Virtual Memories Show 331: Liniers

“In my mind, I thought, ‘Maybe if I can get my comic strip to Uruguay, my father will believe this is a real job.’ I’d be an international success. Montevideo was as far as my imagination could go.”

In a rollicking conversation at the Society of Illustrators 128 Bar & Bistro, Argentine comics star Liniers talks about making the jump from Buenos Aires to Vermont to teach at the Center for Cartoon Studies, the amazing US syndication launch of his comic strip Macanudo last year (and the origin of that strip in Argentina), the difference between drawing well and drawing funny, the mix of comic and comedic influences that melted his brain as a kid, the time he almost met Bill Watterson, and what it means to be a Latin American cartoonist. We also get into how he learned English from Mad Magazine, when he caught the live performance bug, why he eschews a regular set of characters in favor of a schizophrenic style of humor in Macanudo, how he felt the first time he saw a tattoo his work on a fan, why seeing his work pirated helped balance out his karma from downloading all those mp3s, and how his kids books help him press Pause on perfect moments from his children’s lives. Give it a listen! (conversation begins around 7:00) And go buy some of Liniers’ Macanudo collections and his TOON books!

“Every cartoonist, this life is their second choice. My first choice, I wanted to be Lou Reed, but that didn’t work out for some reason.”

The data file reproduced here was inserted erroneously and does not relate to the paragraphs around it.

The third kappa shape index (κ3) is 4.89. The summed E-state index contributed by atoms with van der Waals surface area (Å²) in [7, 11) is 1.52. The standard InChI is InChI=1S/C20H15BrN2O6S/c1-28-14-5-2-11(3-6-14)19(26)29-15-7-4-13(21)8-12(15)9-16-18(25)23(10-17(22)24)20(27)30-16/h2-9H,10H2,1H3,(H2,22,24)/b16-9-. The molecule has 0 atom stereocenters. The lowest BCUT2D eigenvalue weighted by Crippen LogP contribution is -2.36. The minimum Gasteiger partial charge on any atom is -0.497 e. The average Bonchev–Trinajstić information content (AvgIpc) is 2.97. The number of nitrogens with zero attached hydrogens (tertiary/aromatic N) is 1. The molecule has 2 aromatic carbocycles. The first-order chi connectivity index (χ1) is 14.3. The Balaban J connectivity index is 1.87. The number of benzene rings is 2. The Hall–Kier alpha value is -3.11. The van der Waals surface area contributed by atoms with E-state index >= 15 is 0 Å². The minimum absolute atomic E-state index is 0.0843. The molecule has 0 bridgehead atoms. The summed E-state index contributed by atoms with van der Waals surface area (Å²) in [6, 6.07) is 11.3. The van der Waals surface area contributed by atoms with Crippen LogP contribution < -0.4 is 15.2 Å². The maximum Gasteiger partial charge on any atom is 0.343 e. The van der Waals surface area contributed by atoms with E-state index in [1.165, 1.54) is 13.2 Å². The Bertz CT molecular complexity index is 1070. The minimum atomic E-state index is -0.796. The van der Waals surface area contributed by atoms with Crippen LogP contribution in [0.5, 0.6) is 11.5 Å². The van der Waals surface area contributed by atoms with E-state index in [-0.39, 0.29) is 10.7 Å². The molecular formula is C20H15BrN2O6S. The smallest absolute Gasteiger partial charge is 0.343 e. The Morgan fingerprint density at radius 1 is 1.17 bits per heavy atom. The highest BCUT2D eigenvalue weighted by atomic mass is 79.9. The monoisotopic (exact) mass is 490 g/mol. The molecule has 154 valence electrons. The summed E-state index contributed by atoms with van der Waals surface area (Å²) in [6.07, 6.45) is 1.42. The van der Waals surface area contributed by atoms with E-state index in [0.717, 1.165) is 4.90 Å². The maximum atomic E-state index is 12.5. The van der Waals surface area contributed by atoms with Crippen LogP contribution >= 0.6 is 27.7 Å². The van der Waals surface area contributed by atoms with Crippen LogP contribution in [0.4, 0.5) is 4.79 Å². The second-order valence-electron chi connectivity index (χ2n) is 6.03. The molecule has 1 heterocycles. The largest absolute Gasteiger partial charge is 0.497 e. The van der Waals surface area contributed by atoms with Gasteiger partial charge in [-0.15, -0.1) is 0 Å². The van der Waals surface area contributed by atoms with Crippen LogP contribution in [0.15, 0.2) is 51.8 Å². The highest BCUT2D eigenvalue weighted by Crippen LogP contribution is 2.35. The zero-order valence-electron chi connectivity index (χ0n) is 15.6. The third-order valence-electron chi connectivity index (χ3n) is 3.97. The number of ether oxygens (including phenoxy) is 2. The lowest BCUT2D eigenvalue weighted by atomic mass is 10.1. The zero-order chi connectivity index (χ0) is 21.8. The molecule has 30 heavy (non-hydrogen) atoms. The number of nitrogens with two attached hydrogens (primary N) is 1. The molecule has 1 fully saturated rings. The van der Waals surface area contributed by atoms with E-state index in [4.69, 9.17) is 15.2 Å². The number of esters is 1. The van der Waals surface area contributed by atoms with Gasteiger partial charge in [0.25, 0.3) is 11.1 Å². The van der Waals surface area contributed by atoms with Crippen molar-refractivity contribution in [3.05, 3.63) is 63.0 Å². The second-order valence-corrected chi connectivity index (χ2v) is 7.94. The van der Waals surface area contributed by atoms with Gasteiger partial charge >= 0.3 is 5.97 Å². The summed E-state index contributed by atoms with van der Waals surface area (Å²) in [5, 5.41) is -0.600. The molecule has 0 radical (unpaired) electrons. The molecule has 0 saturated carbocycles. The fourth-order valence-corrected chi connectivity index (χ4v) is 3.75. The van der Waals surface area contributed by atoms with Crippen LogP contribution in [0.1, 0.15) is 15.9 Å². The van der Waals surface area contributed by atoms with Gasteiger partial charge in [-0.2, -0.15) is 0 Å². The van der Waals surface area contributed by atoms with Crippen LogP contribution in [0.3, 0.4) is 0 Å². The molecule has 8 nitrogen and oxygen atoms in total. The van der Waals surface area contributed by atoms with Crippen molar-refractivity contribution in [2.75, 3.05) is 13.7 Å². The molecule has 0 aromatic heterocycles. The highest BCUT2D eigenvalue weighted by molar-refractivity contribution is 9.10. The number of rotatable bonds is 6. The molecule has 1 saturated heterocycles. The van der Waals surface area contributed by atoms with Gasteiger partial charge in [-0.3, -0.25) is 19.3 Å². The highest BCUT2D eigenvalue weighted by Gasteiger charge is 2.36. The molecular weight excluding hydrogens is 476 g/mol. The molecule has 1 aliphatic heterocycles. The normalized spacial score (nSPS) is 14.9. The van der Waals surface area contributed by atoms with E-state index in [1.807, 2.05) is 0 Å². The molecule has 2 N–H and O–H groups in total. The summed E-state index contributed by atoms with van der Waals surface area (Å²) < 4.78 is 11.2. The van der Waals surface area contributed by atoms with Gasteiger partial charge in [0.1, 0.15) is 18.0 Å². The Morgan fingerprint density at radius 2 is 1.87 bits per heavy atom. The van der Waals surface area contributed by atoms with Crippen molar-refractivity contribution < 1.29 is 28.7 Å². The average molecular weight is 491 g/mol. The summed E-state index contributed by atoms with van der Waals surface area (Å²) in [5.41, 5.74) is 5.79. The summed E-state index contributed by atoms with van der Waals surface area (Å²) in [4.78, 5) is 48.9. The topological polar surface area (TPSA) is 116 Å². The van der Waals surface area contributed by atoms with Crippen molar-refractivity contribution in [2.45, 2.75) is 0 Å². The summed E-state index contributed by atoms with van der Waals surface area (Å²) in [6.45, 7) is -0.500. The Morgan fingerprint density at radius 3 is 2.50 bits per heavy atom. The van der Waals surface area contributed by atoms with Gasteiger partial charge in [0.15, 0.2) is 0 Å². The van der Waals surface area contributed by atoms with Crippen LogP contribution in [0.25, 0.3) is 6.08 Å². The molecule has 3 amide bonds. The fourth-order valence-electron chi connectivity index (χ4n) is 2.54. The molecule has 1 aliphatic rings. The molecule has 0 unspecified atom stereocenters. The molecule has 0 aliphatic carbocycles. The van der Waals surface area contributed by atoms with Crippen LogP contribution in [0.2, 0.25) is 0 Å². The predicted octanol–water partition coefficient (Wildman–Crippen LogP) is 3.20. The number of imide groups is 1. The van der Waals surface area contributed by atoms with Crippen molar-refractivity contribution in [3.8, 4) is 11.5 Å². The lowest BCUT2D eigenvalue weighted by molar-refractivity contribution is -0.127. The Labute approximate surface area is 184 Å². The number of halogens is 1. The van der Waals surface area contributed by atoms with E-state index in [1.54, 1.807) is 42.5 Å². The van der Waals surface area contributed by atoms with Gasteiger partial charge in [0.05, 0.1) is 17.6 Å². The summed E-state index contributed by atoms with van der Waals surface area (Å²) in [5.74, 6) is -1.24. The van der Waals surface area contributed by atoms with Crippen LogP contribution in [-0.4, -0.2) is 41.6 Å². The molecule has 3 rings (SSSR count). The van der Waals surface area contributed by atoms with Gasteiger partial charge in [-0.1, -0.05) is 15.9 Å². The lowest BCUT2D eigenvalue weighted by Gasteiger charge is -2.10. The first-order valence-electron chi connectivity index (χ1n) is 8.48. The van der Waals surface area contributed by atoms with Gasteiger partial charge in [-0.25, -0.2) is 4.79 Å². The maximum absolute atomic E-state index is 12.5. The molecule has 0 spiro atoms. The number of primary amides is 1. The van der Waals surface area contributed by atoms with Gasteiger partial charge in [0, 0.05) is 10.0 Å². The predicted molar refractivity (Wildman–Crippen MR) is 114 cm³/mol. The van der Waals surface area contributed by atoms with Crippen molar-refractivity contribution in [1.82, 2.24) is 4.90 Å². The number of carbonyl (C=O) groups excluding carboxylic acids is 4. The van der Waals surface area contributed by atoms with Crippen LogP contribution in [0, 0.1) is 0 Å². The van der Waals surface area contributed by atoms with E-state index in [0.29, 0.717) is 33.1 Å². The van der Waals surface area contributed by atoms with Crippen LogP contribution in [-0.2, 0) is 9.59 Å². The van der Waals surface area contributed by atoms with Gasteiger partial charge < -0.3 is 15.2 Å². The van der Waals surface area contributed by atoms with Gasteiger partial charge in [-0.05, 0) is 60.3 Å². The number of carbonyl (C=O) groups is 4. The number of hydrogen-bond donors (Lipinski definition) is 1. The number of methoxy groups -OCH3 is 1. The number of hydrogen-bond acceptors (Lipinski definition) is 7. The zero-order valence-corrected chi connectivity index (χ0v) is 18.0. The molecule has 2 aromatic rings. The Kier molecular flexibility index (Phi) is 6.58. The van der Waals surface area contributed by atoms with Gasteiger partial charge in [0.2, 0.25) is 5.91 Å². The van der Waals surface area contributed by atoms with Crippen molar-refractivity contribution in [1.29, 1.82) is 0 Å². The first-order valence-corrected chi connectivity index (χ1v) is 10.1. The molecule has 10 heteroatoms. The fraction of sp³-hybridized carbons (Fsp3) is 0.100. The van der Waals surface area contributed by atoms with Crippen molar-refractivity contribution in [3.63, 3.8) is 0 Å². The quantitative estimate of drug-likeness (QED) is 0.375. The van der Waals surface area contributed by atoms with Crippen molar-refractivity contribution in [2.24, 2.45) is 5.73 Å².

“My job is not being very good at drawing. It’s making little doodles and somehow infusing them with soul.”

“Every cartoonist, this life is their second choice. My first choice, I wanted to be Lou Reed, but that didn’t work out for some reason.”

“The most difficult things for people to draw are horses and bikes, so I bet the most impossible drawing of all would be a horse riding a bike.”

Enjoy the conversation! Then check out the archives for more great episodes!

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About our Guest

Born in Argentina in 1973, Liniers began his artistic career when he realized he wasn’t cut out for law school and started making fanzines for friends. Since 2002, when his daily comic strip Macanudo began appearing in La Nación, Argentina’s most widely read newspaper, Liniers has become an international comics star, with many New Yorker covers to his name, among other accolades. Macanudo is published throughout the world, and Liniers’ social media reaches nearly a million followers. In the US, he is also the creator of wonderful children’s books, two of which are about one of the greatest characters in Macanudo: the wry, philosophical girl, Henrietta. Liniers also tours Latin America and Spain with musician Kevin Johansen, drawing on stage while Kevin’s band performs. Liniers currently lives in Vermont with his wife and three daughters.

(NOTE: I’m wearing my Argentina national basketball team jersey, in honor of Liniers’ pal Manu Ginobili.)

Credits: This episode’s music is Fella by Hal Mayforth, used with permission from the artist. The conversation was recorded at the Society of Illustrators’ 128 Bar & Bistro on a pair of Blue enCORE 200 Microphones feeding into a Zoom H5 digital recorder. I recorded the intro and outro on a Heil PR-40 Dynamic Studio Recording Microphone feeding into a Cloudlifter CL-1 and a Mackie Onyx Blackjack 2×2 USB Recording Interface. All processing and editing done in Adobe Audition CC. Photos of Liniers by me. It’s on my instagram.

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